After no media picked up the story, the Gray campaign tried again last Thursday, releasing an open letter to Balint demanding that she renounce an endorsement from Protect Our Future, a super PAC that works to elect candidates committed to pandemic prevention. Gray’s team linked to a previous story published by Seven Days noting the Protect Our Future endorsement. (That story heavily suggested that Gray was being hypocritical in now decrying super PAC spending.) The Balint camp at the time said it hadn’t been aware of the group’s backing.

“Protect Our Future is a Super PAC that has spent over $22 million interfering in primary elections across the United States. This includes $1 million to defeat a (Sen. Bernie) Sanders-endorsed candidate, Nina Turner, in Ohio. More recently, this Super PAC spent $11 million on a single congressional race in Oregon,” Gray wrote in her open letter.

“Today I’m asking you to publicly renounce this endorsement and state that you do not want them involved in Vermont elections. While the disastrous Citizens United case made this possible, we can stand together in saying that billionaire-backed Super PACs have no place in Vermont,” she continued.

Natalie Silver, Balint’s campaign manager, responded that day by telling reporters that Gray had also sought the endorsement of Guarding Against Pandemics. The group is a separate legal entity from Protect Our Future, but they share a mission — pandemic prevention — and a familial link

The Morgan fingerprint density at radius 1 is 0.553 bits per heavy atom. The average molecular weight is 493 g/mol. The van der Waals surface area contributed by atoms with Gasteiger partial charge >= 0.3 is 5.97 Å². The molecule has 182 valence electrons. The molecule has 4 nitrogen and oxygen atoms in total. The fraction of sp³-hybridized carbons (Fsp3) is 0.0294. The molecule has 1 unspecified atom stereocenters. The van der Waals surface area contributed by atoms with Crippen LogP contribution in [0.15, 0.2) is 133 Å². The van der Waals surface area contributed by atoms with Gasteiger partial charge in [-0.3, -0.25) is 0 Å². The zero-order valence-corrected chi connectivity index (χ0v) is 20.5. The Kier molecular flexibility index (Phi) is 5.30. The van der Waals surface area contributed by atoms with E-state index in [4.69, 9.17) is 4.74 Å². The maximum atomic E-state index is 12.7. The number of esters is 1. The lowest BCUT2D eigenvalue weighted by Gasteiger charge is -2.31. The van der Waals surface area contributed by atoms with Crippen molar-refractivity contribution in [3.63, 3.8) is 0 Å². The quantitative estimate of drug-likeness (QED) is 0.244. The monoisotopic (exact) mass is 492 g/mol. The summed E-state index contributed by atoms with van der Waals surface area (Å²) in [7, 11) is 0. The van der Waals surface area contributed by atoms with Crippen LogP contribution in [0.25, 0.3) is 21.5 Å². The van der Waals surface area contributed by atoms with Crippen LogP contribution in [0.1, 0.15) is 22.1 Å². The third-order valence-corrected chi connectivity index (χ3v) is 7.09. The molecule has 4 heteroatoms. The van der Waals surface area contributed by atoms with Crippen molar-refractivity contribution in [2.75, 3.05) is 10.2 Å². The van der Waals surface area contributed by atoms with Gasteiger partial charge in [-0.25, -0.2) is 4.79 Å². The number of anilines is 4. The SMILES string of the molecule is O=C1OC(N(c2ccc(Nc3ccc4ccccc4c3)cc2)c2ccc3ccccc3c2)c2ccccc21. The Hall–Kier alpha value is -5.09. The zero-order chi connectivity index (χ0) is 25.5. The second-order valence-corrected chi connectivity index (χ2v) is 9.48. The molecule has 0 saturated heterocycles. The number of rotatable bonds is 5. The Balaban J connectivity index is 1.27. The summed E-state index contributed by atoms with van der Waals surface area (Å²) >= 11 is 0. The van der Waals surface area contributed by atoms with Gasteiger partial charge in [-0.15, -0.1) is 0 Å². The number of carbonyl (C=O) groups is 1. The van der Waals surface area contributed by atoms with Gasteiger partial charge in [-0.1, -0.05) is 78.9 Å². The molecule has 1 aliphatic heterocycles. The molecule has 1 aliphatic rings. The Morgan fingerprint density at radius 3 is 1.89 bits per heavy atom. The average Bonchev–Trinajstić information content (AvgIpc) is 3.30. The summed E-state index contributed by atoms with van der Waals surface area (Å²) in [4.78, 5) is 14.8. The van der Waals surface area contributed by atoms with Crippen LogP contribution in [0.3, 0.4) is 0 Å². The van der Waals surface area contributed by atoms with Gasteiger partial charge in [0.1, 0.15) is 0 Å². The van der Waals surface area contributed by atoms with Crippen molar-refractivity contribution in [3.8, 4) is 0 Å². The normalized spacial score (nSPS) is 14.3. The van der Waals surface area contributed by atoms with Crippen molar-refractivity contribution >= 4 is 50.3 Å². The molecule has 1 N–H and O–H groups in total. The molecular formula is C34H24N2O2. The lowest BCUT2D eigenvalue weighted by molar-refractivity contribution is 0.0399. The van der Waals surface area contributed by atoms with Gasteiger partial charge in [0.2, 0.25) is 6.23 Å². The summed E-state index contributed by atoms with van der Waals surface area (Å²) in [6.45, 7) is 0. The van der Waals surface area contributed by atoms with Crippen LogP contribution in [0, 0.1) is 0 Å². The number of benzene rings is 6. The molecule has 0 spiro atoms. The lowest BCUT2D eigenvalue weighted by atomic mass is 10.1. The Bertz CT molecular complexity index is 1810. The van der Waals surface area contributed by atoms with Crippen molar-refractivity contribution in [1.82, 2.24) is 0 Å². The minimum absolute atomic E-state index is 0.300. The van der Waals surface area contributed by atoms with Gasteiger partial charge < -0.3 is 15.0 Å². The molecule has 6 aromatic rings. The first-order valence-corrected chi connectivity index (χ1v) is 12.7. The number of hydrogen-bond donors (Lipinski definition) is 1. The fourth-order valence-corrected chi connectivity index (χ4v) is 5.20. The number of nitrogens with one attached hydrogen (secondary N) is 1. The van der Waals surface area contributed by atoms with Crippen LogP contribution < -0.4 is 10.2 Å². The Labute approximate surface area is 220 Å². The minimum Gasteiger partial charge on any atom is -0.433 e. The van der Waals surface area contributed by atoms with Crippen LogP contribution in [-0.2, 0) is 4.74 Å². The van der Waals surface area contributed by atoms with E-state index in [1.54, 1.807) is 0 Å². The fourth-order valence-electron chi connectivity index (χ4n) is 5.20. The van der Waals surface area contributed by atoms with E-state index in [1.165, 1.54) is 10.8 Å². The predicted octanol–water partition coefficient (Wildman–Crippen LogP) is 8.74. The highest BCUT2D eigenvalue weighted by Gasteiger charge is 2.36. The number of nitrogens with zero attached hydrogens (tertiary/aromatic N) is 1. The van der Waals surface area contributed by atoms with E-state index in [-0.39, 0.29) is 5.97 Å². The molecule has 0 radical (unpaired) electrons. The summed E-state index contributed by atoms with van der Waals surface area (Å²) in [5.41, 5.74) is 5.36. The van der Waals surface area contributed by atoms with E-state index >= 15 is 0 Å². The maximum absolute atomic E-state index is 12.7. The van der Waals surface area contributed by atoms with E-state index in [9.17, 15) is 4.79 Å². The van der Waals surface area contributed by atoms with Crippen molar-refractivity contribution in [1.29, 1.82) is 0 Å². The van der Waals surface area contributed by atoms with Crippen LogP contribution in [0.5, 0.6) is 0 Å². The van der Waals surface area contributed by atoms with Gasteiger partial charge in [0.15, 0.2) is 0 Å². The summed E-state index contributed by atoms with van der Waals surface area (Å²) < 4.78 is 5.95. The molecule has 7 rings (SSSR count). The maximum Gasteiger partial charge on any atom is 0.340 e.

Gabe Bankman-Fried is the executive director of Guarding Against Pandemics. His brother, Sam Bankman-Fried, a billionaire who made his money in cryptocurrency, is bankrolling Protect Our Future. 

In a written statement, Samantha Sheehan, acknowledged that Gray had “attended a meeting with two representatives of Guarding Against Pandemics at their invitation.” Sheehan then went on to claim that when the campaign “learned of their association with Protect our Future, the Lt. Governor chose not to communicate with them any further.”

Dan Pereira, a spokesperson for Guarding Against Pandemics, declined to say whether the organization had received any indication that it had been snubbed.

“I can tell you that we chose to endorse Senator Balint, that Guarding Against Pandemics chose to endorse Senator Balint because we believe that she's a champion on our issues,” he said Friday.

On Sunday, Balint’s campaign manager forwarded the press her candidate’s reply to Gray’s letter. Balint did not specifically reject Protect Our Future’s support but said the campaign does not “invite or welcome any money from any super PAC.”

Balint went on to write that “in recent press stories,” Guarding Against Pandemics had been “conflated with a super PAC.”